At the same time, SDG-focused analyses can also help corporate strategists clarify the trade-offs in certain kinds of economic growth that may reduce hunger and improve health but at the same time generate pollution that causes environmental damage that will eventually cause other health problems. Better SDG data makes it easier for companies to see how to maximize the positive gains toward fulfilling the SDGs as much as possible without triggering negative trade-offs. This is still an area of considerable business research that can probably only be tested in practice – together with frontrunner companies that are able and willing to learn from ways to link various SDGs and engage in transformative partnerships with societal stakeholders. This is also known as the ‘nexus’ challenge. It provides clear opportunities for business schools around the world to develop and test company and society relevant strategies. Milton Friedman once said, “Only a crisis – actual or perceived – produces real change. When that crisis occurs, the actions that are taken depend on the ideas that are lying around.” Some of the most important tools on policymakers’ workbenches right now are the ideas used to develop the SDG agenda. For better or worse, the SDG agenda analytics is the best analytical toolkit we have now for managing COVID-19 while meeting a full range of human needs.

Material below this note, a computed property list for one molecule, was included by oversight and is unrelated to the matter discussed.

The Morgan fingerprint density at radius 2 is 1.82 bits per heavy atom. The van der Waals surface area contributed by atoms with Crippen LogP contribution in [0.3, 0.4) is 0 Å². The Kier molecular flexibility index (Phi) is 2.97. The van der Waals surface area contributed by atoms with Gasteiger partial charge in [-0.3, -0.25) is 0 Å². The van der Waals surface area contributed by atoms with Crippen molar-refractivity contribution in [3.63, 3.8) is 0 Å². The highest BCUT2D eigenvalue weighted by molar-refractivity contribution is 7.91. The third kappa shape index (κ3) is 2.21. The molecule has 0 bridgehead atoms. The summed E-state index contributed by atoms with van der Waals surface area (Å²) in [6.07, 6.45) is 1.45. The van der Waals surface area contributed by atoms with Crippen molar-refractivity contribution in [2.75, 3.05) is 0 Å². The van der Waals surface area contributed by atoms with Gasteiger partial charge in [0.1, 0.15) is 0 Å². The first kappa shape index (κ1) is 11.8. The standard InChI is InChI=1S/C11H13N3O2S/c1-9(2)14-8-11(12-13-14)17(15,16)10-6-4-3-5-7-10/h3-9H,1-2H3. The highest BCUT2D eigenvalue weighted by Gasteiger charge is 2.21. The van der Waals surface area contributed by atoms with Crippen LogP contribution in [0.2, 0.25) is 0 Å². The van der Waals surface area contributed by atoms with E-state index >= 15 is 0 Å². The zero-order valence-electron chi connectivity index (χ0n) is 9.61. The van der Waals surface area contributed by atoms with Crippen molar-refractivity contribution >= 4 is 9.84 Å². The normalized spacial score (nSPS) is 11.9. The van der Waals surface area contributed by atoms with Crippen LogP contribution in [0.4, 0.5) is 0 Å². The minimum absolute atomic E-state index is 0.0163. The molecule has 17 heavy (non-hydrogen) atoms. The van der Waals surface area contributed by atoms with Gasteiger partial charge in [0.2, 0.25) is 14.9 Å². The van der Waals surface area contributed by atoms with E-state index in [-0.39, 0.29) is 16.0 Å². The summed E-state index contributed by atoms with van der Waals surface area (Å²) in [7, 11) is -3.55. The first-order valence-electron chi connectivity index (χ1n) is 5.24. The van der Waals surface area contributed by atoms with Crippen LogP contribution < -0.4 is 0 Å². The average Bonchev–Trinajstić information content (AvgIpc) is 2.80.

This piece is adapted from an article co-written with Jan Anton van Zanten of Robeco Institutional Asset Management that has recently been published in the Journal of International Business Policy.
Dirk Schoenmaker aims to make the societal and environmental impact the main driving force behind future investment
Frank Wijen thinks governments should provide financial support while also requiring carbon footprint reduction.
Steve Kennedy focuses on the importance of tackling grand challenges systematically using resilience